House of Flowers

Ron Rankin, owner and florist at House of Flowers, has seen lots of changes in the 46 years he’s been working with flowers, but one thing remains consistent – people rarely stray from the classic dozen red roses when it comes to Valentine’s Day. Perhaps the more adventurous types will consider pink or yellow roses, but the red rose persists as the ultimate symbol of romance. The red rose has a long history of representing love and war, but in Greek mythology, it is said that it was created from the tears and blood of Aphrodite, the Goddess of Love. Then, of course, William Shakespeare famously uses this image of a rose throughout his poetic work. This representation of love continues to be a strong symbol of love and is the go-to gift for lovers seeking to demonstrate their love (or apologies) to their significant other.

Though the tradition of buying flowers has changed, some flowers hold onto their stigmas. For example, the gladiola is typically seen in funeral arrangements, so Rankin often gets requests for “no gladiolas” when the order is for a more celebratory affair. And yet, gladiolas are beautiful, hearty flowers that will last a long time. Carnations are another flower with a bad reputation, but Rankin notes that for a while, carnations were one of the few flowers available to florists – perhaps the reason why they could be found in almost every bouquet. Now, your arrangement might display flowers picked from around the world. And with more growing technologies, flowers like tulips, which were once only available during the spring season, can be found year-round.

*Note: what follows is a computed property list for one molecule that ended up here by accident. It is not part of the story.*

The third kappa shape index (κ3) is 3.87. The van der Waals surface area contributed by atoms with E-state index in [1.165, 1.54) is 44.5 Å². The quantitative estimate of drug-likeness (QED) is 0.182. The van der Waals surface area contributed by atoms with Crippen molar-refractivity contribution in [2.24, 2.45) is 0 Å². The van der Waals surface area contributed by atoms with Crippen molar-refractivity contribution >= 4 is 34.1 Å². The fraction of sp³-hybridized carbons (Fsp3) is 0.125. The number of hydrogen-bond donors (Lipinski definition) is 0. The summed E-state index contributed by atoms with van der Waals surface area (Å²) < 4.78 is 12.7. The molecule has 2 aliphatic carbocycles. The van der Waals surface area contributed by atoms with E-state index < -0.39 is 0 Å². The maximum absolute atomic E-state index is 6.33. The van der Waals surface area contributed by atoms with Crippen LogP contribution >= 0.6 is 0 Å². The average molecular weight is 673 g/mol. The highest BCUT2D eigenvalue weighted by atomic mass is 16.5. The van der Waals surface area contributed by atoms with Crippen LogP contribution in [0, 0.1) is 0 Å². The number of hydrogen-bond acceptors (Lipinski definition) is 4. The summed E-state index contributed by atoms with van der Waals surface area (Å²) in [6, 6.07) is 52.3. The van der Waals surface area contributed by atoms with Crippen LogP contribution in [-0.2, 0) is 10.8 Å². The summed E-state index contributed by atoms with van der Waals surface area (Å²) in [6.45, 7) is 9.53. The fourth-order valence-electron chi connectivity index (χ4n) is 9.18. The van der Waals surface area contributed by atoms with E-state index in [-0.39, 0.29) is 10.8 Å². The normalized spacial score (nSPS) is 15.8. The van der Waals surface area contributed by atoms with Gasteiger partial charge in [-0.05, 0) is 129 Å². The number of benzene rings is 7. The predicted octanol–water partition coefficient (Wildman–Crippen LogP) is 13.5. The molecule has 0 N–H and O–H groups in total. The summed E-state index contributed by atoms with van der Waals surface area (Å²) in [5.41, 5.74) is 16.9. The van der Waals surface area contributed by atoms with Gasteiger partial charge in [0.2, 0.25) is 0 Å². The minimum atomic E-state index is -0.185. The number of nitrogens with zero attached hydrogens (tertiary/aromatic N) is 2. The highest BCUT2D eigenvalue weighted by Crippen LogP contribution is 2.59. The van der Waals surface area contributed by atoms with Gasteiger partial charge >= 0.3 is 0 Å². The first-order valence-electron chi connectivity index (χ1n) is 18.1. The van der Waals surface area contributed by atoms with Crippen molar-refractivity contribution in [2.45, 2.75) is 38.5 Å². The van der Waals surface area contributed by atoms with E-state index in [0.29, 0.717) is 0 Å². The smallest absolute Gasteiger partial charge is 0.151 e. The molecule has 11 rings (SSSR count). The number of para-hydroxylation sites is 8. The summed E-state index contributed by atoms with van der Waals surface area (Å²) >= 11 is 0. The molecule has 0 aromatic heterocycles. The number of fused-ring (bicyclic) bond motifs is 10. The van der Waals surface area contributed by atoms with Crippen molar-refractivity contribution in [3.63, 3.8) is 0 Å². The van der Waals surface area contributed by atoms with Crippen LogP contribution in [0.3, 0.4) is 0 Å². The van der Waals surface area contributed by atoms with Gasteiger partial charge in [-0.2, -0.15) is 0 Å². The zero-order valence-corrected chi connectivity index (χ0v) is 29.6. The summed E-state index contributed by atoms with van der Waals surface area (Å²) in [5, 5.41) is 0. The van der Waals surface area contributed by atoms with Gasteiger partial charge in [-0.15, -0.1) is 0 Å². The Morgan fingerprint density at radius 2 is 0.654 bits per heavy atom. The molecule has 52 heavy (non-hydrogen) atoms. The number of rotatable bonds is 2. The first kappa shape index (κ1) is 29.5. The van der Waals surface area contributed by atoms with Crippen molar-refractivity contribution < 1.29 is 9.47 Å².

Despite these shifts in traditions, Rankin has remained busy in his shop conveniently located across the street from St. Luke’s Hospital. Flowers will never go out of style, even if styles change. An occasion doesn’t have to be particularly celebratory or somber to have a reason to buy flowers; maybe you can grab a bouquet during this snowy winter to add a little color and life to your dining room table!